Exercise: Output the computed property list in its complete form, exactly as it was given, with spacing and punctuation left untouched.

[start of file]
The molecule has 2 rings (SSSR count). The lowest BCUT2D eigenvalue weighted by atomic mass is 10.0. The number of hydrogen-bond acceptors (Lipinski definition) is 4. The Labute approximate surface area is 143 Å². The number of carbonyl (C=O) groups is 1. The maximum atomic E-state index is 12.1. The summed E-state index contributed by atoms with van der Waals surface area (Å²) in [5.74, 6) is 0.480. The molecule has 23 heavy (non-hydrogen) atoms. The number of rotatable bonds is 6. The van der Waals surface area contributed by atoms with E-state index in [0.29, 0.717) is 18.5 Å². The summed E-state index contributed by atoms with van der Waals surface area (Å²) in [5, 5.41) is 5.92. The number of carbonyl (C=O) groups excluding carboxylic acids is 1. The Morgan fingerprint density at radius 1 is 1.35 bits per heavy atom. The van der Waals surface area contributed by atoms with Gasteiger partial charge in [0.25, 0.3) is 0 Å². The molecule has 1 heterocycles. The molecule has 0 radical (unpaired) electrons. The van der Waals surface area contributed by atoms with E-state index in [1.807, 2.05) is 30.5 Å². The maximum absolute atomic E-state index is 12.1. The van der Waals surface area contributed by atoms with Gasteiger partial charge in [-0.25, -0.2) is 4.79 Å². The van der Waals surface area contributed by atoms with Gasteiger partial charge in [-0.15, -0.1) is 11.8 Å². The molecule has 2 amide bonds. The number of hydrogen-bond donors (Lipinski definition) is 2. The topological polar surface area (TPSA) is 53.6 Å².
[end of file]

The molecule has 2 rings (SSSR count). The lowest BCUT2D eigenvalue weighted by atomic mass is 10.0. The number of hydrogen-bond acceptors (Lipinski definition) is 4. The Labute approximate surface area is 143 Å². The number of carbonyl (C=O) groups is 1. The maximum atomic E-state index is 12.1. The summed E-state index contributed by atoms with van der Waals surface area (Å²) in [5.74, 6) is 0.480. The molecule has 23 heavy (non-hydrogen) atoms. The number of rotatable bonds is 6. The van der Waals surface area contributed by atoms with E-state index in [0.29, 0.717) is 18.5 Å². The summed E-state index contributed by atoms with van der Waals surface area (Å²) in [5, 5.41) is 5.92. The number of carbonyl (C=O) groups excluding carboxylic acids is 1. The Morgan fingerprint density at radius 1 is 1.35 bits per heavy atom. The van der Waals surface area contributed by atoms with Gasteiger partial charge in [0.25, 0.3) is 0 Å². The molecule has 1 heterocycles. The molecule has 0 radical (unpaired) electrons. The van der Waals surface area contributed by atoms with E-state index in [1.807, 2.05) is 30.5 Å². The maximum absolute atomic E-state index is 12.1. The van der Waals surface area contributed by atoms with Gasteiger partial charge in [-0.25, -0.2) is 4.79 Å². The van der Waals surface area contributed by atoms with Gasteiger partial charge in [-0.15, -0.1) is 11.8 Å². The molecule has 2 amide bonds. The number of hydrogen-bond donors (Lipinski definition) is 2. The topological polar surface area (TPSA) is 53.6 Å².